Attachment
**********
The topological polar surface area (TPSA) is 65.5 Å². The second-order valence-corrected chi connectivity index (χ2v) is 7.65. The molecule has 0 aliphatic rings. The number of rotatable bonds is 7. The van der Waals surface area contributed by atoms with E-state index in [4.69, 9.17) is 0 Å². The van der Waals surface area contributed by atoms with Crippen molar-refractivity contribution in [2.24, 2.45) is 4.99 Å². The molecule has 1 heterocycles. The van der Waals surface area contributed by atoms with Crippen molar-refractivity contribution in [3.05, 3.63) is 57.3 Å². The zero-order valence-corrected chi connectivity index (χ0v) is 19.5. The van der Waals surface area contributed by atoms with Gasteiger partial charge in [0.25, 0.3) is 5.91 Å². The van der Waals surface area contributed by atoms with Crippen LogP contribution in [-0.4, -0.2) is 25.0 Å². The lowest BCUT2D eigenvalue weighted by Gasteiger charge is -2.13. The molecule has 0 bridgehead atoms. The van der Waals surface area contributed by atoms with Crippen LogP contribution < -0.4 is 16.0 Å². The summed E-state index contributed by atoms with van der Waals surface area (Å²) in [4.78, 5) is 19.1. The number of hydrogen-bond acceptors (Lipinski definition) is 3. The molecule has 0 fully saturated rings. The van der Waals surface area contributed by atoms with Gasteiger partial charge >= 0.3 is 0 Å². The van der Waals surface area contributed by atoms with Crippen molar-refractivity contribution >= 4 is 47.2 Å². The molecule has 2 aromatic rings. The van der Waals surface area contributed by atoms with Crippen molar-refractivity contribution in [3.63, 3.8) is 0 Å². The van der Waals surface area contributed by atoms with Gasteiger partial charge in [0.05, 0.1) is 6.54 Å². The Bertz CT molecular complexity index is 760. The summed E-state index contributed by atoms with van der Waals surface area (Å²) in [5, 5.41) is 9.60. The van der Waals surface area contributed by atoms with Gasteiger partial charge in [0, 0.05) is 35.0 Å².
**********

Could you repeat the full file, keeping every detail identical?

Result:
The topological polar surface area (TPSA) is 65.5 Å². The second-order valence-corrected chi connectivity index (χ2v) is 7.65. The molecule has 0 aliphatic rings. The number of rotatable bonds is 7. The van der Waals surface area contributed by atoms with E-state index in [4.69, 9.17) is 0 Å². The van der Waals surface area contributed by atoms with Crippen molar-refractivity contribution in [2.24, 2.45) is 4.99 Å². The molecule has 1 heterocycles. The van der Waals surface area contributed by atoms with Crippen molar-refractivity contribution in [3.05, 3.63) is 57.3 Å². The zero-order valence-corrected chi connectivity index (χ0v) is 19.5. The van der Waals surface area contributed by atoms with Gasteiger partial charge in [0.25, 0.3) is 5.91 Å². The van der Waals surface area contributed by atoms with Crippen LogP contribution in [-0.4, -0.2) is 25.0 Å². The lowest BCUT2D eigenvalue weighted by Gasteiger charge is -2.13. The molecule has 0 bridgehead atoms. The van der Waals surface area contributed by atoms with Crippen LogP contribution < -0.4 is 16.0 Å². The summed E-state index contributed by atoms with van der Waals surface area (Å²) in [4.78, 5) is 19.1. The number of hydrogen-bond acceptors (Lipinski definition) is 3. The molecule has 0 fully saturated rings. The van der Waals surface area contributed by atoms with Gasteiger partial charge >= 0.3 is 0 Å². The van der Waals surface area contributed by atoms with Crippen molar-refractivity contribution >= 4 is 47.2 Å². The molecule has 2 aromatic rings. The van der Waals surface area contributed by atoms with Crippen molar-refractivity contribution in [3.63, 3.8) is 0 Å². The van der Waals surface area contributed by atoms with Gasteiger partial charge in [0.05, 0.1) is 6.54 Å². The Bertz CT molecular complexity index is 760. The summed E-state index contributed by atoms with van der Waals surface area (Å²) in [5, 5.41) is 9.60. The van der Waals surface area contributed by atoms with Gasteiger partial charge in [0, 0.05) is 35.0 Å².